In the wake of the DOJ's decision to reduce a prosecutor's ability to ask corporations to waive attorney-client privilege, the advice-of-counsel defense and crime-fraud exceptions to the attorney client privilege are vital to understand. Common misunderstanding of how these two exceptions play out in day-to-day corporate communications raises the risk that some will draw undue comfort from the new policy and fail to appreciate the still very significant risk to the confidentiality of attorney-client communications.
"We relied on the advice of our lawyers." Rather than serving as the get-out-of-jail free card that many laypersons believe they obtain by seeking legal advice with respect to a contemplated transaction, invoking the advice of counsel defense can prolong, complicate and even exacerbate a dispute. This is because in practice it can be very difficult to meet the two requirements of the defense, i.e., that full disclosure of the facts was made or that the advice was followed precisely.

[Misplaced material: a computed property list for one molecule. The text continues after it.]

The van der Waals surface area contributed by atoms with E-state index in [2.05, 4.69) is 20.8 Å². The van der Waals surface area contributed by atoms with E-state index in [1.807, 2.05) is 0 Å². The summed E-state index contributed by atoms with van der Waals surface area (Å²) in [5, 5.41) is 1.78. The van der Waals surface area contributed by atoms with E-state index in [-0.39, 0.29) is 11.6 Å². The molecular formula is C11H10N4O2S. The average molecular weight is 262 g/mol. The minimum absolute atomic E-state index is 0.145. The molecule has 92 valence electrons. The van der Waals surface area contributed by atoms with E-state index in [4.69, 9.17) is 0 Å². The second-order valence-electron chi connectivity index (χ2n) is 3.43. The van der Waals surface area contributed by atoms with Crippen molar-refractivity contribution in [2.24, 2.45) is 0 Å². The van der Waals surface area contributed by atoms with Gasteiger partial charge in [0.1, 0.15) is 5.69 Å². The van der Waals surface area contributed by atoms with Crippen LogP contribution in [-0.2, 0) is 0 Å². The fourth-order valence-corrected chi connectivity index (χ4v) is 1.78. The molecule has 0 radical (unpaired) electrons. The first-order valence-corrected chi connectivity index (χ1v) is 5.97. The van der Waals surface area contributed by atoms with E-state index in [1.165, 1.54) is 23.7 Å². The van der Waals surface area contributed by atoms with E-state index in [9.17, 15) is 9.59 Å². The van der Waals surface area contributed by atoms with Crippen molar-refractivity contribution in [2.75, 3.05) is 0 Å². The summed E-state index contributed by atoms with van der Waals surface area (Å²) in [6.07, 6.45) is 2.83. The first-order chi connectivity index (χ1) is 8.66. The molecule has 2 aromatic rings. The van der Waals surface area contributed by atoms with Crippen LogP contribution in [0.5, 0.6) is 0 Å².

Likewise, with the crime-fraud exception, a common misunderstanding is that the lawyer must have known of the fraud. This is not the case. It is the intent of the client, not the lawyer, that it is determinative. Thus, even legal advice rendered by the lawyer in good faith can fall within the crime-fraud exception. Second, because this exception arises most frequently in criminal cases, people tend to focus on the "crime" prong of the exception and dismiss the "fraud" prong, which can be the much broader of the two.
The information above is condensed from an article that ran in the February 28 issue of White Collar Crime Reporter. For the full article, click the link located on the right side of this page.